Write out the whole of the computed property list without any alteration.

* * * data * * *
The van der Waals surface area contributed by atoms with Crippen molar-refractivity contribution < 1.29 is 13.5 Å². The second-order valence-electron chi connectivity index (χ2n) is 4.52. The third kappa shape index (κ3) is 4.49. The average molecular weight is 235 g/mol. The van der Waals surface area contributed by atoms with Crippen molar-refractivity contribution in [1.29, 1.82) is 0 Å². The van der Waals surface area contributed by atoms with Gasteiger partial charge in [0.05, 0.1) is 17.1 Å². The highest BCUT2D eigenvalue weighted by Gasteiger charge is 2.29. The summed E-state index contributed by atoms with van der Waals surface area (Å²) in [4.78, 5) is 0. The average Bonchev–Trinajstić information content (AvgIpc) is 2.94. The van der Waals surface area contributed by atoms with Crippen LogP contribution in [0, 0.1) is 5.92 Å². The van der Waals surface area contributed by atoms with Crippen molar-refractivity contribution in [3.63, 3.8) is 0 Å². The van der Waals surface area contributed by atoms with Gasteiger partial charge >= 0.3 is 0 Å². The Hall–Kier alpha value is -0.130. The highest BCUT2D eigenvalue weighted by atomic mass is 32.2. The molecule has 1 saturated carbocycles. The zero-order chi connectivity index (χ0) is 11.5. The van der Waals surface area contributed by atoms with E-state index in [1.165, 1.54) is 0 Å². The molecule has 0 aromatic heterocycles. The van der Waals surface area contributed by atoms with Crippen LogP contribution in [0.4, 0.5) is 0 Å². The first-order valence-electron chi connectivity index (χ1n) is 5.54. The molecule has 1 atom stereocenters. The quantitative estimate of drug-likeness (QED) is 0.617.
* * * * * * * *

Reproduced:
The van der Waals surface area contributed by atoms with Crippen molar-refractivity contribution < 1.29 is 13.5 Å². The second-order valence-electron chi connectivity index (χ2n) is 4.52. The third kappa shape index (κ3) is 4.49. The average molecular weight is 235 g/mol. The van der Waals surface area contributed by atoms with Crippen molar-refractivity contribution in [1.29, 1.82) is 0 Å². The van der Waals surface area contributed by atoms with Gasteiger partial charge in [0.05, 0.1) is 17.1 Å². The highest BCUT2D eigenvalue weighted by Gasteiger charge is 2.29. The summed E-state index contributed by atoms with van der Waals surface area (Å²) in [4.78, 5) is 0. The average Bonchev–Trinajstić information content (AvgIpc) is 2.94. The van der Waals surface area contributed by atoms with Crippen LogP contribution in [0, 0.1) is 5.92 Å². The van der Waals surface area contributed by atoms with Crippen molar-refractivity contribution in [3.63, 3.8) is 0 Å². The van der Waals surface area contributed by atoms with Gasteiger partial charge >= 0.3 is 0 Å². The Hall–Kier alpha value is -0.130. The highest BCUT2D eigenvalue weighted by atomic mass is 32.2. The molecule has 1 saturated carbocycles. The zero-order chi connectivity index (χ0) is 11.5. The van der Waals surface area contributed by atoms with E-state index in [1.165, 1.54) is 0 Å². The molecule has 0 aromatic heterocycles. The van der Waals surface area contributed by atoms with Crippen LogP contribution in [0.4, 0.5) is 0 Å². The first-order valence-electron chi connectivity index (χ1n) is 5.54. The molecule has 1 atom stereocenters. The quantitative estimate of drug-likeness (QED) is 0.617.